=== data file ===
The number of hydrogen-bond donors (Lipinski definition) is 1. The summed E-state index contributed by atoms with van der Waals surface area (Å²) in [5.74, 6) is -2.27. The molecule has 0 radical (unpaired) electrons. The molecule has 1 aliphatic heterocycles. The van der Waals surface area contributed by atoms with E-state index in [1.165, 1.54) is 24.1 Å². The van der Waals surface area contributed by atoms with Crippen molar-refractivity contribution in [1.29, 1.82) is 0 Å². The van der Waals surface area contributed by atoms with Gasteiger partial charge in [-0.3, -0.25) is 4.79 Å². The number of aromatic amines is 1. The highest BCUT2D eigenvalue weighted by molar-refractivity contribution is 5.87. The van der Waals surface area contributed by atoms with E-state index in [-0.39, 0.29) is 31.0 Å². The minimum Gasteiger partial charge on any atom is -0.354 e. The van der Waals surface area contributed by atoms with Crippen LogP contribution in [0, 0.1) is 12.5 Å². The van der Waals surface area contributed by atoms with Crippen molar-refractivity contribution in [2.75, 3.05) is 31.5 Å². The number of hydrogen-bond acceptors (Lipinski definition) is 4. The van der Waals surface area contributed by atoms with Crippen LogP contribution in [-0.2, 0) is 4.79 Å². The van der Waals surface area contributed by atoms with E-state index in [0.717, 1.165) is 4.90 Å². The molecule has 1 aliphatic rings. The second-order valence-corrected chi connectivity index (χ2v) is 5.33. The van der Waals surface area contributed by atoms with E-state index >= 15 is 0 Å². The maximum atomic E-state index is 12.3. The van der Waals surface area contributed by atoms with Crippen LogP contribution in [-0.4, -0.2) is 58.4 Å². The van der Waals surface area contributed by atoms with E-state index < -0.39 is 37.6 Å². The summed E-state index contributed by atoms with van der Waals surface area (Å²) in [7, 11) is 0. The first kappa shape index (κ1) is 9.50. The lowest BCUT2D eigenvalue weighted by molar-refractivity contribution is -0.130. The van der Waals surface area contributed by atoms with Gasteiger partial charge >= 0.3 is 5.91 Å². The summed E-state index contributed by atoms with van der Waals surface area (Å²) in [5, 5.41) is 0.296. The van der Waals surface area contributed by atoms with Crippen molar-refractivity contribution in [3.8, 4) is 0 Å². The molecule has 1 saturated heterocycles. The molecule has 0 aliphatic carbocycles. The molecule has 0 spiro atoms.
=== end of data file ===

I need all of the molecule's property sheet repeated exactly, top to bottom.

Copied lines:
The number of hydrogen-bond donors (Lipinski definition) is 1. The summed E-state index contributed by atoms with van der Waals surface area (Å²) in [5.74, 6) is -2.27. The molecule has 0 radical (unpaired) electrons. The molecule has 1 aliphatic heterocycles. The van der Waals surface area contributed by atoms with E-state index in [1.165, 1.54) is 24.1 Å². The van der Waals surface area contributed by atoms with Crippen molar-refractivity contribution in [1.29, 1.82) is 0 Å². The van der Waals surface area contributed by atoms with Gasteiger partial charge in [-0.3, -0.25) is 4.79 Å². The number of aromatic amines is 1. The highest BCUT2D eigenvalue weighted by molar-refractivity contribution is 5.87. The van der Waals surface area contributed by atoms with E-state index in [-0.39, 0.29) is 31.0 Å². The minimum Gasteiger partial charge on any atom is -0.354 e. The van der Waals surface area contributed by atoms with Crippen LogP contribution in [0, 0.1) is 12.5 Å². The van der Waals surface area contributed by atoms with Crippen molar-refractivity contribution in [2.75, 3.05) is 31.5 Å². The number of hydrogen-bond acceptors (Lipinski definition) is 4. The van der Waals surface area contributed by atoms with Crippen LogP contribution in [-0.2, 0) is 4.79 Å². The van der Waals surface area contributed by atoms with E-state index in [0.717, 1.165) is 4.90 Å². The molecule has 1 aliphatic rings. The second-order valence-corrected chi connectivity index (χ2v) is 5.33. The van der Waals surface area contributed by atoms with E-state index >= 15 is 0 Å². The maximum atomic E-state index is 12.3. The van der Waals surface area contributed by atoms with Crippen LogP contribution in [-0.4, -0.2) is 58.4 Å². The van der Waals surface area contributed by atoms with E-state index < -0.39 is 37.6 Å². The summed E-state index contributed by atoms with van der Waals surface area (Å²) in [7, 11) is 0. The first kappa shape index (κ1) is 9.50. The lowest BCUT2D eigenvalue weighted by molar-refractivity contribution is -0.130. The van der Waals surface area contributed by atoms with Gasteiger partial charge >= 0.3 is 5.91 Å². The summed E-state index contributed by atoms with van der Waals surface area (Å²) in [5, 5.41) is 0.296. The van der Waals surface area contributed by atoms with Crippen molar-refractivity contribution in [3.8, 4) is 0 Å². The molecule has 1 saturated heterocycles. The molecule has 0 aliphatic carbocycles. The molecule has 0 spiro atoms.